3. PSU receivers vs. OSU defensive backs Garreon Conley, Eli Apple and Vonn Bell

The Lions have struggled to get their young wideouts open downfield this season — actually, open most anywhere on the field. Head coach James Franklin says that’s not the most important thing, that pulling down the ball in traffic is just as effective. We agree, if you can actually make those catches regularly. Last week, Lion wideouts Chris Godwin and DaeSean Hamilton let a few tough balls slip through their fingers early on. That can’t happen against the Buckeyes.

Receiver Saeed Blacknall has been hot and cold since his breakout last year vs. Ohio State. He may be key to stretching the field this time, too.

Receiver Saeed Blacknall has been hot and cold since his breakout last year vs. Ohio State. He may be key to stretching the field this time, too.

Plus, can Hackenberg get big-play Saeed Blacknall, Geno Lewis and speedster Brandon Polk involved, too? They may need at least two big plays from this trio to keep the Buckeyes honest.

4. PSU defensive line vs. OSU offensive line

The key for the Lions defensive success, for those lightning bolt plays, comes from the guys up front. We’re talking about the combination of Anthony Zettel, Austin Johnson and Carl Nassib, the kind of force Ohio State hasn’t seen the likes of this fall.

It will be up to those guys, along with end Garrett Sickels, to create regular disruption in the backfield. They must consistently make life tough for Jones and Barrett — the key to enabling their linebackers and defensive backs to make those game-turning plays.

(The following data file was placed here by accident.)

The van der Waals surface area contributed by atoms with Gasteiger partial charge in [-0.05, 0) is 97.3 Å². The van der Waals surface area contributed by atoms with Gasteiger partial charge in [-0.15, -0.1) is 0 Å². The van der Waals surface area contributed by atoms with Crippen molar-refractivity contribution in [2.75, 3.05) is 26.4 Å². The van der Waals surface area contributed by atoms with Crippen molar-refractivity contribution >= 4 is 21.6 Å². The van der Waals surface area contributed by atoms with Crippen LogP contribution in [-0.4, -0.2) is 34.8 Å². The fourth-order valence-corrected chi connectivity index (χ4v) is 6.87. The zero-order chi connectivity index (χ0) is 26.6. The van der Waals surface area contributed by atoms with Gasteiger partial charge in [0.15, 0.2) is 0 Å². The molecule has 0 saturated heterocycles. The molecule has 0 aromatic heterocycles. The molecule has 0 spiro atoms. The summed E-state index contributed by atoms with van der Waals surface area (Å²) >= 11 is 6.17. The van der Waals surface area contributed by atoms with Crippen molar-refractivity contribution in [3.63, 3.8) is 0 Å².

And no one has found a way to slow down Nassib yet, who must continue his run in Columbus. That’s why he leads the nation in sacks and forced fumbles.

5. PSU tailbacks vs. OSU defense

Is this the grand return of Saquon Barkley? It certainly looks that way. However, for all of his early highlights, no one has seen the true frosh run against superior competition yet. And no one knows how that apparent ankle injury will respond to hard shifting and running in a game. His big-play ability could go a long way to loosening up the entire offense. Even if Barkley can go strong, don’t underestimate the input from second-liners Nick Scott, Mark Allen and even junior Akeel Lynch, who may be back after missing the past two games to injury. Their blocking and execution on screen passes is vital for the offense’s survival.

6. PSU defense vs. Braxton Miller

As a quarterback, Miller tormented the Lions with his legs maybe more than his arm in back-to-back victories a couple of years ago.

Now, he may be the game’s “X factor” as a do-everything receiver. Nothing can bail out an unsteady offense like Miller, with his exclusive big-play ability in space. That means running after making a reception or taking a handoff in the backfield or even running out of the “wildcat” spot as a third quarterback.

He hasn’t enjoyed the ongoing success envisioned after that stunning second half in the opening victory over Virginia Tech.